What to watch and listen for in tonight’s CNN Democratic debate:
Presumably, by now, all the candidates know that the preferred pronounciation of the state by its residents is with a flat A, as in Nev-aaaaa-da, and not Nev-AW-da.
There will be an important subtext, however, to everything that is said from the stage tonight. As Nevada prepares to hold its first-ever early caucuses (in large part due to the lobbying of Senate Democratic Leader Harry Reid), all the candidates will be pitching their messages to the key on-the-ground players in Nevada Democratic politics–the state’s two big unions, Local 226 of the Culinary Workers and the Nevada local of the Service Employees International Union. Over at Huffington Post, Marc Cooper has this take on the state of the race from the perspective labor’s big guns in the Nevada:
Senator Clinton is currently leading Nevada’s Democratic polls at 51%, almost 30 and 40 points ahead of challengers Barack Obama and John Edwards, respectively. Clinton has also lined up in her campaign corner an impressive majority of Nevada’s leading Democratic elected officials. But the brawny Local 226 of the Culinary Workers union, representing some 60,000 casino employees, seems in no hurry to get in line with Clinton — or any other of the candidates who have been assiduously courting the union vote.
“We will make an endorsement. But we will make it when we are ready,” D. Taylor, veteran leader of the Culinary Workers told The HuffPost. “And we’re not yet ready.”
With its formidable capacity to provide canvassers, volunteers, phone-bankers, voters and strategic political connections, support from Taylor’s union is considered one of the top prizes in Nevada campaign strategizing.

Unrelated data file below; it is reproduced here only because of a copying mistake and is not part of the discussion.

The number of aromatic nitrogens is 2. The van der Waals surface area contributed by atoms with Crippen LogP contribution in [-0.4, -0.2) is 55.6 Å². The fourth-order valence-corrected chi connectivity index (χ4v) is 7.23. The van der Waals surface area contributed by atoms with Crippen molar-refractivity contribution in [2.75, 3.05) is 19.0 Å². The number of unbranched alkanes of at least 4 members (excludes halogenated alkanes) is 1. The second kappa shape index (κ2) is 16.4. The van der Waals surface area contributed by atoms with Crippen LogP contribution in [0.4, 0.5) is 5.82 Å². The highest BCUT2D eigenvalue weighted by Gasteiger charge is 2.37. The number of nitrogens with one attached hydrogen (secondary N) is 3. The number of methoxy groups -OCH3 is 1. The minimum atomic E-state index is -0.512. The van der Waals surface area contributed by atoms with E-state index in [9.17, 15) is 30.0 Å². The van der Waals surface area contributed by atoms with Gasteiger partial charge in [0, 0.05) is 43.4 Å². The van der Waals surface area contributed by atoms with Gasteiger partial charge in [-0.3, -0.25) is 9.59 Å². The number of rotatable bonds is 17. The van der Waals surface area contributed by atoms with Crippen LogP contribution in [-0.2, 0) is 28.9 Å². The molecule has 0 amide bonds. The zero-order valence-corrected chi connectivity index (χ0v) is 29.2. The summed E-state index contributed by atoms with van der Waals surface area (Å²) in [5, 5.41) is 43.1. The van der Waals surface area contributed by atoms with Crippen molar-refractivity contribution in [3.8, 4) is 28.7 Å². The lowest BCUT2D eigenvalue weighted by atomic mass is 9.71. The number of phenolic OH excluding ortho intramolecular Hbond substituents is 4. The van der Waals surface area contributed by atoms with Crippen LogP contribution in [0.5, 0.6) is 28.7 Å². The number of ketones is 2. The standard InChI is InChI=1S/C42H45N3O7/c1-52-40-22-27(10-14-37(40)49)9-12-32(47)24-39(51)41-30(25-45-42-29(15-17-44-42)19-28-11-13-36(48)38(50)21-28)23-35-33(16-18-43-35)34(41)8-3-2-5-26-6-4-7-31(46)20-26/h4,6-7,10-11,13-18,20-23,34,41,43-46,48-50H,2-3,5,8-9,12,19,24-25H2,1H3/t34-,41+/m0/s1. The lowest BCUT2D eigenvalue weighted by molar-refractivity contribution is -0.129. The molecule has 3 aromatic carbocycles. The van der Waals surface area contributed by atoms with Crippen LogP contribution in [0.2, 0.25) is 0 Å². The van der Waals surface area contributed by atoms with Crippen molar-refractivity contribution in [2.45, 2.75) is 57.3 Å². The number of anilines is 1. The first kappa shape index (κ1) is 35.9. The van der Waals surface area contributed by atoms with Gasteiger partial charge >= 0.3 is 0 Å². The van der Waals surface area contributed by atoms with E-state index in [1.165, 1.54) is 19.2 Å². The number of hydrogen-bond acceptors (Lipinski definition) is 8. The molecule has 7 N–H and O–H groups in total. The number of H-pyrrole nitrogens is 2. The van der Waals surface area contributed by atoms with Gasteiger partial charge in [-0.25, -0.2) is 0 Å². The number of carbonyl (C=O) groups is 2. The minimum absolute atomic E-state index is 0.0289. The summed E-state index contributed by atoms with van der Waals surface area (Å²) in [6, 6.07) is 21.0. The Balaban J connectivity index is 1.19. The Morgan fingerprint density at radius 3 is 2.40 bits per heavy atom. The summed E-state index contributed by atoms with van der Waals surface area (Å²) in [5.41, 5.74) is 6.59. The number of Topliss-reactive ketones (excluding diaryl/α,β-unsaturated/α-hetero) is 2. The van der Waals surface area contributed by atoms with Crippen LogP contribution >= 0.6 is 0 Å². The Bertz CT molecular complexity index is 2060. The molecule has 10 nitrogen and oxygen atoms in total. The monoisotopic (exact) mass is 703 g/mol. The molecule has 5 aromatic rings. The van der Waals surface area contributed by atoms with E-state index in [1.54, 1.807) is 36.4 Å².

As for SEIU, Cooper writes:
A similar attitude prevails among the Nevada local of America’s biggest union, the 1.9 million member Service Employees International Union. After the national SEIU, which had long leaned toward John Edwards, decided last month to leave endorsement to individual state chapters, different locals jumped behind different candidates. But the 17,000 member Nevada chapter still remains undecided.
“We’re still trying to figure it out,” said SEIU Nevada political director Morgan Levi in an interview in her Las Vegas headquarters. “Truth is, we never really expected the endorsement to be left up to state chapters and we’re still working on it.”
Meanwhile, SEIU officials say they are being peppered by constant and growing demands from their Nevada Democratic political allies who have already signed onto rival campaigns. “There’s all these people calling us everyday,” said one union official. “We just feel totally bombarded and pressured to make a decision as everyone knows just how much we have to offer in terms of support.”